The US state of Oklahoma almost entered the Union as two states – Oklahoma and Sequoyah. The latter is the name of a failed attempt in the early 20th century by Native Americans, who formed (and still form) a large part of the population in eastern Oklahoma, to constitute a state of their own.
The US acquired most of Oklahoma from France in the Louisiana Purchase of 1803 (the Oklahoma Panhandle came into US possession only after the Mexican-American war of 1846-’48). The area was set aside as Indian Territory by the Indian Removal Act (1830), which provided for resettlement (voluntary and forced) of Native American tribes east of the Mississippi.
In 1866, the Indian Territory was roughly halved when the US government forced new treaties on the tribes living there. The western and central parts of Indian Territory became government land. From the 1870s onward, prospective settlers began to push for opening these lands for Euro-American settlement under the 1862 Homestead Act. Even though the government resisted (attempting to honour the 1866 treaties), the settlers’ pressure became too great to resist. In 1884, a court in Kansas ruled that settling on these lands wasn’t a crime.
Congress followed by authorising settlement by the Dawes (General Allotment) Act of 1887. In 1889, President Benjamin Harrison opened up 8.000 sq. km of so-called Unassigned Lands (in central Oklahoma) for settlement by Euro-Americans by means of a land run. This involved dividing up the land on a first-come basis. In total, there were five major land runs in Oklahoma, although most of the rushes after the one of 1889 involved a lottery to counter cheating (some of the settlers were called ‘Sooners’, because they had already literally staked their claim before the land was opened for settlement).
In 1890, the 1866 treaty lands plus No Man’s Land (nowadays known as the Oklahoma Panhandle) were joined into the Oklahoma Territory. The eastern part of present-day Oklahoma remained Indian Territory. In a convention at Eufaula in 1902, representatives of the Five Civilized Tribes started a drive towards statehood for the Indian Territory. The name for their proposed state was Sequoyah, a prominent Cherokee – in fact, the man who devised the Cherokee alphabet. In 1903, the delegates met again to organise a constitutional convention.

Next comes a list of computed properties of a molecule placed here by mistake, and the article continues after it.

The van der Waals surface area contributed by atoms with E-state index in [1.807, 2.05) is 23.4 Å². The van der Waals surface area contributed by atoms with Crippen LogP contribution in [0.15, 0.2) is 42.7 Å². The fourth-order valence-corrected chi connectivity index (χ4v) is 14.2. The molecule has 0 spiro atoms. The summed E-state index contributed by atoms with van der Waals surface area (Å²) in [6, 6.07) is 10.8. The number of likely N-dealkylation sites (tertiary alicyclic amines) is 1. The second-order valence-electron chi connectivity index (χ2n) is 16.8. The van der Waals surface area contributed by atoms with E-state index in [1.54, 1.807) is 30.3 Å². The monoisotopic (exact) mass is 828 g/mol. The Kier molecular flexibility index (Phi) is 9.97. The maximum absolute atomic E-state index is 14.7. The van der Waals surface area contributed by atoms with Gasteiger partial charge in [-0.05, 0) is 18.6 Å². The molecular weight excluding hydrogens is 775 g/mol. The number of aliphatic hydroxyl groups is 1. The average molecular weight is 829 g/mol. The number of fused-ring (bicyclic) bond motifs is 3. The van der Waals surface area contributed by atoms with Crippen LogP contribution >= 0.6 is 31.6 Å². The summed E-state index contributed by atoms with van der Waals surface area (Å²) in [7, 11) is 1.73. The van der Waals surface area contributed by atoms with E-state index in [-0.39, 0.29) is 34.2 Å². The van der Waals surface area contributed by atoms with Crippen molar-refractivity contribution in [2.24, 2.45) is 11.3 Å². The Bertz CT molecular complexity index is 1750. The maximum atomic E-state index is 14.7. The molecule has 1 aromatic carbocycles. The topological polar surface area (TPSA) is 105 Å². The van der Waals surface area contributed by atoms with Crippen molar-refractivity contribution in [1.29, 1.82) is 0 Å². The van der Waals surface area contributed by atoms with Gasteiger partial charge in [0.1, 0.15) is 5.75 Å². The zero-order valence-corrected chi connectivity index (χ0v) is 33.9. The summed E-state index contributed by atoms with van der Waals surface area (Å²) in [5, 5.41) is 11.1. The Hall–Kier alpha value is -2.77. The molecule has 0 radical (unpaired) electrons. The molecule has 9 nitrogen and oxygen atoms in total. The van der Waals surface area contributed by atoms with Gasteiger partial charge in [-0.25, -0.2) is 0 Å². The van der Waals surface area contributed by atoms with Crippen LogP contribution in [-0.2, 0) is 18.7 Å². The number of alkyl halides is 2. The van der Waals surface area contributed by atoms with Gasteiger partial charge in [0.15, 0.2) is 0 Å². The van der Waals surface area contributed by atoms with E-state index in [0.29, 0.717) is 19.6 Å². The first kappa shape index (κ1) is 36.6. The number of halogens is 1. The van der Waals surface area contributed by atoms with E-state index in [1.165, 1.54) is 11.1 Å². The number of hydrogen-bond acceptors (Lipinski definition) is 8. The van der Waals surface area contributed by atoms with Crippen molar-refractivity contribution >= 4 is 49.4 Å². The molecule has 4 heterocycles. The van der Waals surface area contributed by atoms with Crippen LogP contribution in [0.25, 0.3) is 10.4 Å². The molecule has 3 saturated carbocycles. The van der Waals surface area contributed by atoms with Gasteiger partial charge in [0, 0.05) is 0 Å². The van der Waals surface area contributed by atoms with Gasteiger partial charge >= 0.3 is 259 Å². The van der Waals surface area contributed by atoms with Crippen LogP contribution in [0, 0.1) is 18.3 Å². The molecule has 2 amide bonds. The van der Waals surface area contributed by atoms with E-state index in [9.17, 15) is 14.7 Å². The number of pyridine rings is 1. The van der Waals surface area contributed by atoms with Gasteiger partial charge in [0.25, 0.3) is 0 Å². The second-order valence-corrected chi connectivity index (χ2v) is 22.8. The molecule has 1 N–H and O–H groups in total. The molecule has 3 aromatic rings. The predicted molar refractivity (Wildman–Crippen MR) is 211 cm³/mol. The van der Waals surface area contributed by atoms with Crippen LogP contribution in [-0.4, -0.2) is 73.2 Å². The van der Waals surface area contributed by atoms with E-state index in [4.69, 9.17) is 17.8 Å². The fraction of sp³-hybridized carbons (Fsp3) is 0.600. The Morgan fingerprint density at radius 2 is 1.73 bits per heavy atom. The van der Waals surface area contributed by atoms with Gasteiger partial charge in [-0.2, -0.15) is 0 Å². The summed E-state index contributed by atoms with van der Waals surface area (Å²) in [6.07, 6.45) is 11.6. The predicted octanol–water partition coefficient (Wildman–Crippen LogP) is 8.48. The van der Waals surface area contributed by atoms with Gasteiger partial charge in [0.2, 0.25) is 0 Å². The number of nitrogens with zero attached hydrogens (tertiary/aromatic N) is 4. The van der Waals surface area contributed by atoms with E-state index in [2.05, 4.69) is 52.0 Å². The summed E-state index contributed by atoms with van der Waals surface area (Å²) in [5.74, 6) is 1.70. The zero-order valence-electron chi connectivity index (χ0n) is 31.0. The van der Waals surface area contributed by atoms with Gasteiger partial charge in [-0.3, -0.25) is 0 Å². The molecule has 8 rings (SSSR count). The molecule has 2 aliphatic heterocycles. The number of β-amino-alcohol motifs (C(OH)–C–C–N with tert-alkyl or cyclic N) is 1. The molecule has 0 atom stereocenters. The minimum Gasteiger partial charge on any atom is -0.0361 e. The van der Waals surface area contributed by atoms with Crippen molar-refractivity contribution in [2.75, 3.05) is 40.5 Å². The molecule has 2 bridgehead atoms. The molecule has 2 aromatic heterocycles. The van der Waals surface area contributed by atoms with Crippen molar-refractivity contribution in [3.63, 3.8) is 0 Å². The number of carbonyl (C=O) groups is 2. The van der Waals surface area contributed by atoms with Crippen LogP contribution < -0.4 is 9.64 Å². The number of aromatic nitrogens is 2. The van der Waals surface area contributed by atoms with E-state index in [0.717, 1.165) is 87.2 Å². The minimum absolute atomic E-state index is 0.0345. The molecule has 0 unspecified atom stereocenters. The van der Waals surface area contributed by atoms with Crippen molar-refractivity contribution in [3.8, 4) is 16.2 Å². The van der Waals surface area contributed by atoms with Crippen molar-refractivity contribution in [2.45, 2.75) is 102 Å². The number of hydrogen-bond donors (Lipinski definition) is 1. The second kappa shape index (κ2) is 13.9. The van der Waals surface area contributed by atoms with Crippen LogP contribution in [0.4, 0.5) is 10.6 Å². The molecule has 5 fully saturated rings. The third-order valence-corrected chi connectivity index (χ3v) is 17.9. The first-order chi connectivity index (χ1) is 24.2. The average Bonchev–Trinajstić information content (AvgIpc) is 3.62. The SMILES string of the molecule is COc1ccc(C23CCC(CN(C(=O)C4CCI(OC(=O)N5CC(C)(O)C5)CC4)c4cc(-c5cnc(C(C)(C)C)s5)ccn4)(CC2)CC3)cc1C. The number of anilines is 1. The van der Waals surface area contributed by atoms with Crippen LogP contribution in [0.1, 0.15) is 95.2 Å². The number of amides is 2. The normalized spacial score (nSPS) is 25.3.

This convention met at Muskogee in 1905, presided over by General Pleasant Porter, Principal Chief of the Creek Nation. Vice-presidents were the high representatives of each of the five ‘civilized tribes’: William C. Rogers (Cherokee), William H. Murray (Chickasaw), Green McCurtain (Choctaw), John Brown (Seminole) and Charles N. Haskell (Creek). If Sequoyah never achieved statehood, it wasn’t for the efforts of the Convention: it drafted a constitution, established county boundaries for the new state, elected delegates to petition the US Congress for statehood and saw its proposals overwhelmingly endorsed in a referendum held in Indian Territory.
However, Eastern politicians pressured then US President Theodore Roosevelt against admitting two Western states (Sequoyah and Oklahoma) into the Union, fearing this would disproportionally diminish Eastern states’ political influence. Roosevelt then decided both territories could only enter the Union as a single state. Having already laid the groundwork for their own state, Indian Territory representatives had a big influence in establishing Oklahoma. The constitution of Oklahoma, admitted as the 46th state in 1907, is based largely on that of Sequoyah.
The tantalising concept of an ‘Indian’ state of the Union was recycled by alternate history writer Harry Turtledove, in whose novel ‘How Few Remain’ the Indian Territory enters the Confederate States of America as the Confederate State of Sequoyah.
Nowadays, Oklahoma is the 20th-largest (181.196 sq. km), 28th-most populous (3.45 million) state of the Union. Its name, chosen by Chief Allen Wright of the Choctaw Nation during the 1866 treaty negotiations means Red People in his native language. That name applied at first only to the aforementioned Unassigned Lands, in central Oklahoma. Oklahoma today is a blend of Western and Native (or, to use the less-varnished phrase of bygone days ‘cowboy’ and ‘indian’) cultures. The state has the US’s second-largest Native American population, both percentage-wise (11,4% compared with Alaska’s 19%) and in absolute terms (about 400.000, compared with California’s 680.000). Additionally, a quarter of the state’s white and black populations have some Native American ancestry. Oklahoma is home to about 50 Native tribal headquarters, more than any other state. Ten of the Native languages spoken in Oklahoma have over 10.000 speakers. Tahlequah in eastern Oklahoma, where Native Americans still predominate, is the Capital of the Cherokee Nation.
This map of the ‘State of Sequoyah’ – complete with a proposed State Seal – was compiled from the USGS Map of Indian Territory (1902), revised to include the county divisions made under direction of Sequoyah Statehood Convention (1905), by D.W. Bolich, a civil engineer at Muskogee. It was found at this page of the McCasland Digital Collection of Early Oklahoma & Indian Territory Maps at the Oklahoma State University Library, where it can be seen in greater detail.